Indeed, study after study has substantiated the important beneficial effects of nature on human health and well-being. Views of nature and natural settings reduce stress and improve attention – walking in it even more so. Though running reduces anxiety and depression wherever it is done, Swedish researchers have found the effects are amplified when it is done in nature. In a Pennsylvania hospital, patients with a view of trees had shorter stays, by almost a day on average, and required fewer pain medications than those in rooms facing a brick wall.

In a Pennsylvania hospital, patients with a view of trees had shorter stays, by almost a day on average, and required fewer pain medications than those in rooms facing a brick wall.

Despite nature’s great importance to us, for most of our history we’ve gone out of our way to conquer the natural world. We’ve tilled the land, hunted and then domesticated animals, cut down forests, dammed rivers, mined mountains, built cities. Now we’re manipulating genetics with biotechnology and even toying with the idea of engineering the climate – to fix the damage we ourselves have inflicted. We have tried to bend nature to human will. We have tried to make nature … more human. 

Humanity’s hubris – our hubris – was thinking that we could endlessly extract from nature with little or no adverse consequences. Our fundamental mistake, according to the influential twentieth-century economist E. F. Schumacher, was to treat nature like an infinite bank account from which we could forever make withdrawals. But such an adversarial relationship is a fallacy: if man won his battle with nature, ‘he would find himself on the losing side’. Despite our best efforts, there’s just no way to bend all of nature’s vast, incomprehensible complexity to our human rules and institutions. We have to realise that nature isn’t just humanity’s support structure; humanity is a part of nature. Our careless manipulation of it is not only unnatural; it is irrevocably harmful both to nature and, ultimately, to ourselves.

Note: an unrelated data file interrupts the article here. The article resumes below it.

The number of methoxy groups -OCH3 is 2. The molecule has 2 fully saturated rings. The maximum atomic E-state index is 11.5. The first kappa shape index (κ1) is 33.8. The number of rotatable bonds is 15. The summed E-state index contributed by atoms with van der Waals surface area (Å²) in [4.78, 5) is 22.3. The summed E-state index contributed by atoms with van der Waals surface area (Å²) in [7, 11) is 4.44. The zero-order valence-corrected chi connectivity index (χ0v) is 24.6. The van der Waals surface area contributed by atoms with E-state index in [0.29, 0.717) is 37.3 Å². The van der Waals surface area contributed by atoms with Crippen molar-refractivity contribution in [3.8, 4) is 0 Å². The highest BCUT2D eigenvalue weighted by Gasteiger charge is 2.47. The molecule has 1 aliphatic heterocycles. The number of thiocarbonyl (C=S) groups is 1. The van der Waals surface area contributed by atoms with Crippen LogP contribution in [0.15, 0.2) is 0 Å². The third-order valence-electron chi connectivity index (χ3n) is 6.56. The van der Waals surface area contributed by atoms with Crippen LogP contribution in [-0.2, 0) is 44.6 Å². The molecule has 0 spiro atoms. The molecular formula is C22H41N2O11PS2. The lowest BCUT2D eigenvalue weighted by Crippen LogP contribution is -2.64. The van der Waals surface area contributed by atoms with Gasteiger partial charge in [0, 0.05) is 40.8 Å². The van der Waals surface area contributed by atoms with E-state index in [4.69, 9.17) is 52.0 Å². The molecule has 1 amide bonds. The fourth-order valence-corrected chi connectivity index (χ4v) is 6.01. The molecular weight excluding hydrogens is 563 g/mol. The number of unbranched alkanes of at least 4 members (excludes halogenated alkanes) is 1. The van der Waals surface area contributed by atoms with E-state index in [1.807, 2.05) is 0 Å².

Throughout this book I’ve discussed how we need to make our world more human. But when it comes to nature, we’ve already made the world too human. We’ve distorted our idea of what nature is and should be because we’ve misunderstood our part in it. So now we need to fundamentally rethink humanity’s relationship with the natural world and move the pendulum back towards the system of our ancestors, in which we benefit from nature while simultaneously giving back to and coexisting with it.

More Human

Steve Hilton (and others)

Both campaigns are treating people like simpletons. In More Human, read the truth about Brexit, from someone who really knows.

In this powerful manifesto, Steve Hilton argues that the frustrations people feel with government, politics, their economic circumstances and their daily lives are caused by deep structural problems with the systems that dominate our modern world – systems that have become too big, bureaucratic and distant from the human scale. He shows how change is possible, offering us a more human way of living.

Find out more about the author

Related features